US Secretary
of Energy
Steven Chu
 
25 March 2010 – Small modular nuclear reactors (SMRs) has been described by US Secretary of Energy Steven Chu as “one of the most promising areas” in the future of civil nuclear energy.

“If we can develop this technology in the US and build these reactors with American workers, we will have a key competitive edge,” he wrote in the Wall Street Journal on Tuesday. “If commercially successful, SMRs would significantly expand the options for nuclear power and its applications.”

President Barak Obama’s budget request for 2011 includes $39-million for a new SMR programme, which will help to get SMR designs licensed for commercial use. South Africa’s pebble-bed modular reactor (PBMR) is an SMR (there are other SMR designs as well).

On the 8th March, the US Department of Energy (DoE) announced that it had awarded contracts worth $40-million to two consortia for conceptual design and planning for the Next Generation Nuclear Plant programme. One consortium is headed by General Atomics, the other by Westinghouse Electric.

The Westinghouse consortium includes two South African companies – the PBMR Company and M-Tech Industrial. Its other members are Shaw Environmental & Infrastructure Inc., Toshiba, Doosan, and Technology Insights.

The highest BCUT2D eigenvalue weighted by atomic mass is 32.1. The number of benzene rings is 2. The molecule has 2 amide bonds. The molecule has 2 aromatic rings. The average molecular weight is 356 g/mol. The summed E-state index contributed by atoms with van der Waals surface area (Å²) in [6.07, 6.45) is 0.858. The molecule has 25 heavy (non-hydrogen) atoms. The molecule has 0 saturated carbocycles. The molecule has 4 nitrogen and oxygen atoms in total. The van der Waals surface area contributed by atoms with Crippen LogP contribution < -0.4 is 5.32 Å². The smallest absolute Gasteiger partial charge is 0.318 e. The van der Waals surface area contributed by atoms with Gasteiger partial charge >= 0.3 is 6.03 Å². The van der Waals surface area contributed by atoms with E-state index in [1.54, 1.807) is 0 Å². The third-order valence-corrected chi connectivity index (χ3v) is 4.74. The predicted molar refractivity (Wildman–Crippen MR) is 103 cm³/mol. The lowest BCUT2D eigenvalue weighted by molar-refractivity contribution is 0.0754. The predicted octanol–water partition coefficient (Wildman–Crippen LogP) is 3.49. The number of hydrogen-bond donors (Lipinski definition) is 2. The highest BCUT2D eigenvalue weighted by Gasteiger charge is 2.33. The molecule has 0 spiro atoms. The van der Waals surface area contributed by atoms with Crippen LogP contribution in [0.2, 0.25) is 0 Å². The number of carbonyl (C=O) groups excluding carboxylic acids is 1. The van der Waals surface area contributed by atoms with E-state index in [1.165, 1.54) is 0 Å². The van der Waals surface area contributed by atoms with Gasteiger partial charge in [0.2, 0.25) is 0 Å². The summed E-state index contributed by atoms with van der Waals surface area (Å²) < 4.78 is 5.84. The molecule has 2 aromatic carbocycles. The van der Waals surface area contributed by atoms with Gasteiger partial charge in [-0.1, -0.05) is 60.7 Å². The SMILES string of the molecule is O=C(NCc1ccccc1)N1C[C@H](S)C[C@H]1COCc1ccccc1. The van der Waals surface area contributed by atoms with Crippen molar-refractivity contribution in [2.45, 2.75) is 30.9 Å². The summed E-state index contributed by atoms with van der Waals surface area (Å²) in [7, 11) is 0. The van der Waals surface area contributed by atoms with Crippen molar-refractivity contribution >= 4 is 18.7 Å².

As a result of this DoE contract, the PBMR Company will earn $10-million. Following the very severe budget cut inflicted on the predominantly State-owned PBMR Company in the national budget in February, the South African nuclear technology company will have to cut its some 800 staff complement by 75%. PBMR’s CEO, Jaco Kriek, has already announced his resignation. The US contract will, however, keep the rump of the PBMR Company afloat for at least the next year.

Westinghouse is a minority shareholder in the PBMR Company and last week, the US company stated that, next year, it would consider making a further investment in the by-then significantly downsized South African enterprise. Westinghouse already has a subsidiary company in South Africa, Westinghouse South Africa, which was originally IST Nuclear.